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Life-threatening Covid complications appear to be getting worse in India. The United States proposes a comprehensive corporation tax of 15%. Israel and Hamas agree to a ceasefire. Here’s what you need to know to start your day.
The United States proposed that countries agree to a 15% minimum corporate tax in the world in international negotiations to end competition to attract business through cheap rates. The offer, which came during discussions this week, brings the US position closer to the 12.5% rate that was discussed at the OECD. Low-tax countries like Ireland were skeptical of the 21% rate proposed by the United States, and British officials are also concerned that the rate will be too high in the long run. Here’s an explanation of the global tax proposal, which columnist David Fickling says would be just as shock to the international economic order like Trump’s trade war with China.
A look at Asian equities is expected to rise on Friday after tech companies led a Wall Street rebound on economic optimism and allayed concerns about a reduction in the US stimulus. Futures were in the green in Japan, Australia and Hong Kong. Yields on the Treasury and the dollar have fallen. Gold has been roughly the highest price for over four months. Oil prices fell to their lowest in nearly a month as traders assessed the likelihood of a new nuclear deal with Iran.
Cryptocurrency Markets are stabilizing after a $ 500 billion Bitcoin erasure quelled a series of speculative excesses that had been building for months. Signals through virtual currency Complex leveraged issuance positions are eliminated as bottom buyers emerge – contributing to a return to $ 40,000 for the world’s largest token. Tesla CEO Elon Musk tweeted Thursday that audits of renewable energies used by big Bitcoin miners could help allay concerns about the cryptocurrency’s environmental impact. The crash was actually a big win for cryptocurrencies, says columnist Jim Bianco.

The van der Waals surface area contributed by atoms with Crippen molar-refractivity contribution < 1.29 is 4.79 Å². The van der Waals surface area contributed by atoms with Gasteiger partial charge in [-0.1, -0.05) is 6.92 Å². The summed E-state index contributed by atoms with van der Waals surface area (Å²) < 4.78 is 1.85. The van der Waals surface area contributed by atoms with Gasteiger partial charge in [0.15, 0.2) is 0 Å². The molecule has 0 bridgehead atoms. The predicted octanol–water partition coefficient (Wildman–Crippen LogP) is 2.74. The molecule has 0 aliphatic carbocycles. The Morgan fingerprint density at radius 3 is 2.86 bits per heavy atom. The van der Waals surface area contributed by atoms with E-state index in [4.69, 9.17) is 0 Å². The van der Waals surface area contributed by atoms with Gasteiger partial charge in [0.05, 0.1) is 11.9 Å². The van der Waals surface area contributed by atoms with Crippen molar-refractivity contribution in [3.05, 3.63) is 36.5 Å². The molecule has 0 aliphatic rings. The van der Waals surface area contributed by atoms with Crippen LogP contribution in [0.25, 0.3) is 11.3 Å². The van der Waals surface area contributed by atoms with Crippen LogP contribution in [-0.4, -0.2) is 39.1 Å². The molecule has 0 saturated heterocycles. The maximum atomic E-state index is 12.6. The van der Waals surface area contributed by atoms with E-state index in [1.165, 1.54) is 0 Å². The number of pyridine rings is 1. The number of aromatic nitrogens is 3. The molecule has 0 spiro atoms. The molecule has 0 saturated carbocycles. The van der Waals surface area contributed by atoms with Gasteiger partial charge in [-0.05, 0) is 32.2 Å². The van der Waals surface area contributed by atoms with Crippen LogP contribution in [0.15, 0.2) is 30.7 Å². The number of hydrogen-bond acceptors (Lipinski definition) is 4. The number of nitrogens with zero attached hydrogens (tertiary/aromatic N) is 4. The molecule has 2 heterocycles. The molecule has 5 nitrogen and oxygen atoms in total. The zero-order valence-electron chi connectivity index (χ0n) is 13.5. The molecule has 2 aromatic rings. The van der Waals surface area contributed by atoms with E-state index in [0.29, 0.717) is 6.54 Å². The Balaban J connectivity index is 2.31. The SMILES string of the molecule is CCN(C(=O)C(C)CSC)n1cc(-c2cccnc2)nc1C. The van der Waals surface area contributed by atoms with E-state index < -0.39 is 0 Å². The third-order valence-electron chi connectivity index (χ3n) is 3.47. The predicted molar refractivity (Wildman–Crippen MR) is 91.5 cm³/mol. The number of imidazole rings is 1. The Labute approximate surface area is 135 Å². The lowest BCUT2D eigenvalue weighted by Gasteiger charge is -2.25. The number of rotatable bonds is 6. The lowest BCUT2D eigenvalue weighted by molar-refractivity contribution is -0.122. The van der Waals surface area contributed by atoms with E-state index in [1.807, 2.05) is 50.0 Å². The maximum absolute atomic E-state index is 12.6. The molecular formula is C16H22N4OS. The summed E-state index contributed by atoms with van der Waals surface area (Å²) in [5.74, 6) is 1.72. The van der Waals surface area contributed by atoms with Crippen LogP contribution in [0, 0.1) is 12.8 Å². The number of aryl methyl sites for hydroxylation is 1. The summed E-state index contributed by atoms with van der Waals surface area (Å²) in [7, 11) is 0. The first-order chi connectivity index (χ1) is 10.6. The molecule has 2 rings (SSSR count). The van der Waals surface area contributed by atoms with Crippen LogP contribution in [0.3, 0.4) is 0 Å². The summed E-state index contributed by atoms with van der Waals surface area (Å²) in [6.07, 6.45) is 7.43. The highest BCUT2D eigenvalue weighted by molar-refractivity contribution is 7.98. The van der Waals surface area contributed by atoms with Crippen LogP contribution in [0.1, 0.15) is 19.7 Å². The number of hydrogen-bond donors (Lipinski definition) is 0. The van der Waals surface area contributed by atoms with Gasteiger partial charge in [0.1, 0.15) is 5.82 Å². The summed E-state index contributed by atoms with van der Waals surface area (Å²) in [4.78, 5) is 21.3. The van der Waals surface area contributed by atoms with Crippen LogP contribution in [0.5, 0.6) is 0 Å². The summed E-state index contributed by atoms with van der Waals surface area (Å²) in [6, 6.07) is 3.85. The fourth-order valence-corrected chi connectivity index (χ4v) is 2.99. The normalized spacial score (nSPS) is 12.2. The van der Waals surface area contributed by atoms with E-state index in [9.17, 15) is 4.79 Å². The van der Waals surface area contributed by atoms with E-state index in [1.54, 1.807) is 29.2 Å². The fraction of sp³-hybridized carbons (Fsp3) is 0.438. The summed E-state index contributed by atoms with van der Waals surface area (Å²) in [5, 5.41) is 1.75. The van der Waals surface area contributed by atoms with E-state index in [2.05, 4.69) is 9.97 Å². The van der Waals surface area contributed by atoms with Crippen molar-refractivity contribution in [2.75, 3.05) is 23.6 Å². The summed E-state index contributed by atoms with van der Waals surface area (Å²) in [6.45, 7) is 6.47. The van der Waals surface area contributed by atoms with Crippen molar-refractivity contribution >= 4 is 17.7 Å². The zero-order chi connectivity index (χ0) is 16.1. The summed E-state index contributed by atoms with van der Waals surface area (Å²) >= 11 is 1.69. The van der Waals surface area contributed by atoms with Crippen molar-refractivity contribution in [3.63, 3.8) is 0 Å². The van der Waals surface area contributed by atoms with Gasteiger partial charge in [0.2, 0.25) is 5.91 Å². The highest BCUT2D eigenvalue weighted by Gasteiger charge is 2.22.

Rare, Life-threatening complications from Covid-19 appear to be worsening in India, including an invasive fungal infection – mucormycosis – and dangerous inflammatory syndrome in children. In Singapore, the Shangri-La Dialogue event scheduled for June 4 and 5, which attracts senior military officials and diplomats, was canceled following an increase in the number of cases. Taiwan says the US vaccine aid would help support its critical semiconductor industry. Protection against vaccines is expected to decrease, but no one knows when. Meanwhile UK cases of the Indian variant have more than doubled in a week and EU plans for vaccination certificates boost hopes of a rebound in summer tourism.
Morgan Stanley CEO James Gorman has positioned two lieutenants – Ted Pick, the architect of Morgan Stanley’s business renaissance, and Andy Saperstein, who made the company a wealth management powerhouse – as his most likely successors. The change came just after JPMorgan pushed two women, Marianne Lake and Jennifer Piepszak, to the front of the pack to succeed Jamie Dimon. For years, banks have come under pressure from investors and Congress to diversify their leadership. But while the most important jobs remain predominantly held by white men, and at Morgan Stanley, it appears to be not about to change.
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And finally, here’s what interests Cormac today
Despite recent swings in tech stocks and volatility risky assets like cryptocurrencies, the global stock market has been remarkably unfazed for over six months now. The MSCI AC World Index has not seen a 5% pullback since November, the longest streak of calm since 2017, according to data compiled by Bloomberg. Yet earlier periods of a similar magnitude with no minor setbacks – at least in a study of US stocks – led to poor returns in the following month, Jason Goepfert, founder of Sundial Capital Research, wrote in a note. recent. And market participants increasingly feel that a modest correction could be expected.
Last week, Morgan Stanley became the latest investment firm to sound the alarm on the impact of a potentially overheated global economy as concerns grow over rising inflation. UniCredit strategists had previously suggested that risk-free trading would become more likely, while T. Rowe Price peers said stocks are vulnerable to potential pullbacks amid spiking global economic growth. The odds lengthen on the calm streak that lasts all summer.
Cormac Mullen is a reporter and editor for Bloomberg News.